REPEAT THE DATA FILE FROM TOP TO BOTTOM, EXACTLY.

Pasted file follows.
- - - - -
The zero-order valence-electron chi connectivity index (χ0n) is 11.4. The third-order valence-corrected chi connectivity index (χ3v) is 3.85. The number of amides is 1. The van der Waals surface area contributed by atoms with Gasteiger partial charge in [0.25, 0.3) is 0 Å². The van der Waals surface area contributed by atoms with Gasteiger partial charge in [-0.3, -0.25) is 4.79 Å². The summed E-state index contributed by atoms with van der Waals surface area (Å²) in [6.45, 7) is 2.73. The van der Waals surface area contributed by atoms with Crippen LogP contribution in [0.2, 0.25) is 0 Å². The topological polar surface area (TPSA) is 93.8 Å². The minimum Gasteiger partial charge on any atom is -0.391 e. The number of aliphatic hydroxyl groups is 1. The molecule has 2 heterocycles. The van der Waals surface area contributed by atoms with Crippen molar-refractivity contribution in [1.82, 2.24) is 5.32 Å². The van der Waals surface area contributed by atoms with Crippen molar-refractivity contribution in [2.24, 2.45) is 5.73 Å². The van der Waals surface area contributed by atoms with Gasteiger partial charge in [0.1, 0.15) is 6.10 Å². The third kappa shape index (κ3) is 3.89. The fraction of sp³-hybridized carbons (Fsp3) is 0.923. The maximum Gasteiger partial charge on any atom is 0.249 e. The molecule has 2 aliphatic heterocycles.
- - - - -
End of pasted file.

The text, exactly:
The zero-order valence-electron chi connectivity index (χ0n) is 11.4. The third-order valence-corrected chi connectivity index (χ3v) is 3.85. The number of amides is 1. The van der Waals surface area contributed by atoms with Gasteiger partial charge in [0.25, 0.3) is 0 Å². The van der Waals surface area contributed by atoms with Gasteiger partial charge in [-0.3, -0.25) is 4.79 Å². The summed E-state index contributed by atoms with van der Waals surface area (Å²) in [6.45, 7) is 2.73. The van der Waals surface area contributed by atoms with Crippen LogP contribution in [0.2, 0.25) is 0 Å². The topological polar surface area (TPSA) is 93.8 Å². The minimum Gasteiger partial charge on any atom is -0.391 e. The number of aliphatic hydroxyl groups is 1. The molecule has 2 heterocycles. The van der Waals surface area contributed by atoms with Crippen molar-refractivity contribution in [1.82, 2.24) is 5.32 Å². The van der Waals surface area contributed by atoms with Crippen molar-refractivity contribution in [2.24, 2.45) is 5.73 Å². The van der Waals surface area contributed by atoms with Gasteiger partial charge in [0.1, 0.15) is 6.10 Å². The third kappa shape index (κ3) is 3.89. The fraction of sp³-hybridized carbons (Fsp3) is 0.923. The maximum Gasteiger partial charge on any atom is 0.249 e. The molecule has 2 aliphatic heterocycles.